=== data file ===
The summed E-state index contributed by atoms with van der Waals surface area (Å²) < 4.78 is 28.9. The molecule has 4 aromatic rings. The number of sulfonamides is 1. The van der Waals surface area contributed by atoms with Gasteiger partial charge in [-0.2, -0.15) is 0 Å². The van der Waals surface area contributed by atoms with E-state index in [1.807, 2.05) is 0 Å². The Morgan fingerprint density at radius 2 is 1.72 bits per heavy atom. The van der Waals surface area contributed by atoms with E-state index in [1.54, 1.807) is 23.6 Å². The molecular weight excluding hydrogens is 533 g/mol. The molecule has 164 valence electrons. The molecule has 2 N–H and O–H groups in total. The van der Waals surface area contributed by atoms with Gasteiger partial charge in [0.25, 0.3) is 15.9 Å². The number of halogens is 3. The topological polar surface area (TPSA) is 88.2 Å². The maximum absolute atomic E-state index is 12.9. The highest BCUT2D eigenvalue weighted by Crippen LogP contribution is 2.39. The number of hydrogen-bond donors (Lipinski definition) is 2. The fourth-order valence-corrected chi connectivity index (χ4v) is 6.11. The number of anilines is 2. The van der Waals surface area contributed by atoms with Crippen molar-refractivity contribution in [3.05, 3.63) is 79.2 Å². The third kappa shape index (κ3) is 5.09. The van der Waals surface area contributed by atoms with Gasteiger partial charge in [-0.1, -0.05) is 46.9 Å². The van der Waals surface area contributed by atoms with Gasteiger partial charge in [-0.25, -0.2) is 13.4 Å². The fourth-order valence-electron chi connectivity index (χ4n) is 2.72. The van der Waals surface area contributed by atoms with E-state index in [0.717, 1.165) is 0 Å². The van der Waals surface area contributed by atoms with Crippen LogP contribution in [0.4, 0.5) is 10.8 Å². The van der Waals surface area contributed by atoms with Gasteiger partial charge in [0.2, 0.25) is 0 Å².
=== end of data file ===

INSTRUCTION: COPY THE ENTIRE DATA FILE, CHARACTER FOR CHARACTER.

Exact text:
The summed E-state index contributed by atoms with van der Waals surface area (Å²) < 4.78 is 28.9. The molecule has 4 aromatic rings. The number of sulfonamides is 1. The van der Waals surface area contributed by atoms with Gasteiger partial charge in [-0.2, -0.15) is 0 Å². The van der Waals surface area contributed by atoms with E-state index in [1.807, 2.05) is 0 Å². The Morgan fingerprint density at radius 2 is 1.72 bits per heavy atom. The van der Waals surface area contributed by atoms with E-state index in [1.54, 1.807) is 23.6 Å². The molecular weight excluding hydrogens is 533 g/mol. The molecule has 164 valence electrons. The molecule has 2 N–H and O–H groups in total. The van der Waals surface area contributed by atoms with Gasteiger partial charge in [0.25, 0.3) is 15.9 Å². The number of halogens is 3. The topological polar surface area (TPSA) is 88.2 Å². The maximum absolute atomic E-state index is 12.9. The highest BCUT2D eigenvalue weighted by Crippen LogP contribution is 2.39. The number of hydrogen-bond donors (Lipinski definition) is 2. The fourth-order valence-corrected chi connectivity index (χ4v) is 6.11. The number of anilines is 2. The van der Waals surface area contributed by atoms with Crippen molar-refractivity contribution in [3.05, 3.63) is 79.2 Å². The third kappa shape index (κ3) is 5.09. The van der Waals surface area contributed by atoms with Gasteiger partial charge in [-0.1, -0.05) is 46.9 Å². The van der Waals surface area contributed by atoms with Gasteiger partial charge in [-0.25, -0.2) is 13.4 Å². The fourth-order valence-electron chi connectivity index (χ4n) is 2.72. The van der Waals surface area contributed by atoms with E-state index in [0.717, 1.165) is 0 Å². The van der Waals surface area contributed by atoms with Crippen LogP contribution in [0.4, 0.5) is 10.8 Å². The van der Waals surface area contributed by atoms with Gasteiger partial charge in [0.2, 0.25) is 0 Å².